3 ways to be part of smart transportation

Rachel Eckert Rachel Eckert, SLED consultant

Transportation is increasingly becoming more connected as part of ongoing smart cities/states initiatives. States are connecting transit and working on multi-modal systems to facilitate easier and quicker commutes that efficiently move people and goods throughout a region.

This requires a great deal of data, compelling state and local governments to look to the private sector to develop technology that can collect, store, analyze and visualize that data. This information can then be turned into things like mobile applications that allow users to purchase tickets for buses and other transit through one streamlined application.

Here are three ways state and local governments could be utilizing this data:

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The latest buzz at the Department of Interior

A drone flying over a wildfire. Photo by the Bureau of Land Management.

Drones have proven to be a vital tool for organizations across the government for achieving mission success. And the one federal department leading the charge expects the technology to play an even bigger role in gathering and analyzing data.

The Department of Interior (DOI) is one of the most advanced agencies on the drone front with its UAV disaster response and natural phenomenon reconnaissance programs. And by the end of this year, the department will grow to 180 trained operators–a number that has tripled in only half a year.

This rapid growth is important for the IT sector as the department looks for innovative solutions to help it process and analyze the data it gathers from drones.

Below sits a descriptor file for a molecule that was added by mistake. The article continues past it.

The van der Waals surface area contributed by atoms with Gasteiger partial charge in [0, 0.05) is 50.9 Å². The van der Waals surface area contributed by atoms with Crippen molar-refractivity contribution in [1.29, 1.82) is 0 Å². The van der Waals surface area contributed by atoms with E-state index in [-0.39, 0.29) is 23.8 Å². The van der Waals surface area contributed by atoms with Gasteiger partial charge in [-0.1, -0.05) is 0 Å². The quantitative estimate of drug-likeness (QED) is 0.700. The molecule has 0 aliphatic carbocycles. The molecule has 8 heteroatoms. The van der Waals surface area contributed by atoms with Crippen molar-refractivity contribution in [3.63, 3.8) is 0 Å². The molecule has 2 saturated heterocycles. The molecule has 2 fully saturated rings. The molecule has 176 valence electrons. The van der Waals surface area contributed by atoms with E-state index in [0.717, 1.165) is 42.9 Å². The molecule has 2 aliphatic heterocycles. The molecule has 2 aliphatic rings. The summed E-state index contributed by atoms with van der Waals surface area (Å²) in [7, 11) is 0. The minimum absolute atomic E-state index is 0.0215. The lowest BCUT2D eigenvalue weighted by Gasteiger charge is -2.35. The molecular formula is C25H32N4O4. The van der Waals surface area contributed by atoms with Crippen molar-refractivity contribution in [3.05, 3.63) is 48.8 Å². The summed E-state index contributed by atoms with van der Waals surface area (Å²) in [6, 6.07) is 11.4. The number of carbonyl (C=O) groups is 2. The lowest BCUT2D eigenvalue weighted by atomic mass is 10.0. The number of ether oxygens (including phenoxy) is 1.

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A peek inside the government’s cyber strategy

By Nick Mirabile, director of cybersecurity

It seems like every month there’s a new high-profile cyberattack wreaking havoc on our networks. Which is why we recently gathered three federal IT leaders to talk about cybersecurity and how they’re safeguarding their agencies in an era of emerging threats.

This panel discussion last month was fascinating, with success stories on what they’re doing to protect networks, as well as the biggest challenges for how to stay ahead of the threats. I picked up on a few themes important for companies selling cybersecurity solutions to agencies:

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One of the fastest growing IT trends at Air Force

By Stephanie Meloni, consultant

The Air Force has begun piloting agile methodology in some of its key programs, and we can expect to see this as a growing trend throughout the service and the rest of the Department of Defense, as agile methodology adoption picks up based on acquisition guidance.

The main theme of the AFCEA Montgomery IT Summit (MITS) was using agile development to help the Air Force make data-driven decisions. The service views its data as a strategic asset and leaders point to using data to facilitate decisions that will outsmart adversaries as part of the Third Offset Strategy.